"How to Keep Me"-Retaining Technical Professionals

By Kochanski, James; Ledford, Gerald | Research-Technology Management, May 2001 | Go to article overview

"How to Keep Me"-Retaining Technical Professionals


Kochanski, James, Ledford, Gerald, Research-Technology Management


These 15 predictors of retention can help, but first you need to collect data from your own scientists and engineers.

Staff turnover is a concern almost everywhere as the demand for talent begins to outstrip the supply. However, turnover in R&D is particularly damaging because of the disruption to projects and because technical and scientific staff are hard to replace. The key to retaining scientific and technical staff is to understand the real cost of turnover and the causes of turnover from the employee's point of view. Only then can remedies be designed and applied in ways that will yield a positive return on investment.

By technology and scientific professionals, we mean knowledge workers whose work is governed primarily by their own expertise rather than by a routine or system. We exclude executives, who typically have very different responsibilities and a very different reward system than professionals. We also exclude administrative staff, customer service and other job families that may exist in an R&D environment but have less professional discretion or less portable intellectual capital. Our definition of scientific and technical professionals includes both individual contributors and lower and middle management. Included are software designers, research scientists, most types of engineers, and product and project managers.

Our perspective on managing turnover of technical and scientific staff comes from consulting with companies in pharmaceutical, computing, networking, medical products, electronics, and other industries. We have also gained insights by conducting a study of North American workers to understand how employees view the rewards of their work. This study, The Rewards of Work[SM]: What Employees Value, was co-sponsored by Nextera, Sibson Consulting Group and WorldatWork (formerly, the American Compensation Association). It focuses on the attitudes of full-time employees in the private-sector work force, investigating scientific and technical employees' attitudes in detail. Additionally, the Industrial Research Institute and Sibson conducted an online survey of IRI member companies to assess their turnover rates in R&D and the actions they are taking to control turnover.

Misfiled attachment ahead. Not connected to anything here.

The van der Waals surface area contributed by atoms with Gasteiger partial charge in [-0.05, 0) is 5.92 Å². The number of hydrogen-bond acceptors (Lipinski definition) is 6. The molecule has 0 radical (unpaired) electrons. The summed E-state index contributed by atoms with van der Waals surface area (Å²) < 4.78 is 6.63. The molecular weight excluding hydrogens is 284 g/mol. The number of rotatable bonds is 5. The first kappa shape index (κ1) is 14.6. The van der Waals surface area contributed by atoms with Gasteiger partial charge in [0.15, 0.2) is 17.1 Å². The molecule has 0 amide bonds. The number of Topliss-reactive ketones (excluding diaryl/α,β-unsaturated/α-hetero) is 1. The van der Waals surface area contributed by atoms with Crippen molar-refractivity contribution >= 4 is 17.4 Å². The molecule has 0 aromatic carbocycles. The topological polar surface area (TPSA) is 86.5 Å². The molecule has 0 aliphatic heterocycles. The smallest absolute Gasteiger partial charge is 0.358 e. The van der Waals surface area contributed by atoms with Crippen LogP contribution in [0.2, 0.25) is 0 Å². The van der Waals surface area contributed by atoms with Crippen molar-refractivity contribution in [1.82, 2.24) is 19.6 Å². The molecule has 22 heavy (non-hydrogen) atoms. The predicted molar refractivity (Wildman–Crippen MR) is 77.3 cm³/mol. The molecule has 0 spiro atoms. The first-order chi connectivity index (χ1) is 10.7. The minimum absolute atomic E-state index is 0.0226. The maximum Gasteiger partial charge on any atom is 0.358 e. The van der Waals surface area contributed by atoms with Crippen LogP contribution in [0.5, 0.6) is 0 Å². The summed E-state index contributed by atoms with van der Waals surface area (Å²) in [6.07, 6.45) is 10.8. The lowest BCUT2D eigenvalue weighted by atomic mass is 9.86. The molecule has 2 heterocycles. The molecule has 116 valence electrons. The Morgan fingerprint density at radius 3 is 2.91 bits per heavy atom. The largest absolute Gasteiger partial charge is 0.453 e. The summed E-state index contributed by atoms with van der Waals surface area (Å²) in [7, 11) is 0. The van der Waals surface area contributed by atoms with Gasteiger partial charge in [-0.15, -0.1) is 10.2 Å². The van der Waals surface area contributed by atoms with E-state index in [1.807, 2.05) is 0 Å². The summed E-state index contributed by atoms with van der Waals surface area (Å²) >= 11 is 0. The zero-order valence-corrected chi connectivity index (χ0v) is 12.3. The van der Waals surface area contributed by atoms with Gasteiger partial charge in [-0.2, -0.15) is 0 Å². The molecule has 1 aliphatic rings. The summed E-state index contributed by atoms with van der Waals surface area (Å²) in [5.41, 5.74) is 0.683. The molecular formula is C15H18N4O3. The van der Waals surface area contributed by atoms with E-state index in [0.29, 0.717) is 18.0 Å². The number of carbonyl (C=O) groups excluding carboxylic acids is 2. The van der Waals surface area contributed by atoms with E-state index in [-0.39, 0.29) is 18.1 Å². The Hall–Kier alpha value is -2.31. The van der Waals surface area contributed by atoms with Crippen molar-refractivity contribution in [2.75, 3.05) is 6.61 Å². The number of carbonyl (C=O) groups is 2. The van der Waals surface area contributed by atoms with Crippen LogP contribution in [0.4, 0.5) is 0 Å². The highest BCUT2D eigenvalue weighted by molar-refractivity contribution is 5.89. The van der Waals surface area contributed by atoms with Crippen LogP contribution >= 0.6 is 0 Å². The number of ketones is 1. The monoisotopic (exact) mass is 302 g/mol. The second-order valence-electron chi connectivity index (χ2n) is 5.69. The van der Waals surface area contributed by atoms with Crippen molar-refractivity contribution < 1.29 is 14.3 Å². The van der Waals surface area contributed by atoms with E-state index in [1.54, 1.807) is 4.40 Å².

The Changing Environment

The basic nature of the technical and scientific professional has not suddenly changed, but the environment around them has. Three key changes have made these professionals more important as a corporate asset:

1. Technological and scientific advances are coming to market more quickly, and the company that misses the window loses the pricing and profit premium available to market leaders. In many companies, science and technology has eclipsed marketing, finance and even sales as the critical employee segment. These professionals can create the franchise for company growth and are increasingly sought after by established corporations or pre-IPO start-ups.

2. Supply has not kept up with the demand for these professionals, and it will likely get worse as the baby boomers begin to retire.

3. The web has made career mobility and pay information so easy to access that even the most passive job hunters can hardly avoid learning about more lucrative positions.

These factors have changed the expectations and realities of technology and science professionals, and employers must respond in order to avoid an exodus of these key talents.

Underestimating Turnover Costs

Many companies have difficulty measuring the cost of turnover because the information is hard to get and the true costs hit many different budgets. This may be one of the reasons why it is hard to find out who is responsible for managing turnover in some organizations. The R&D manager knows that it is difficult to meet milestones with positions vacant, but has no way of estimating the impact of turnover on revenue and earnings. This sometimes causes R&D managers to use turnover to help stay within salary budgets even while the corporation is hungry for the revenue from new products. …

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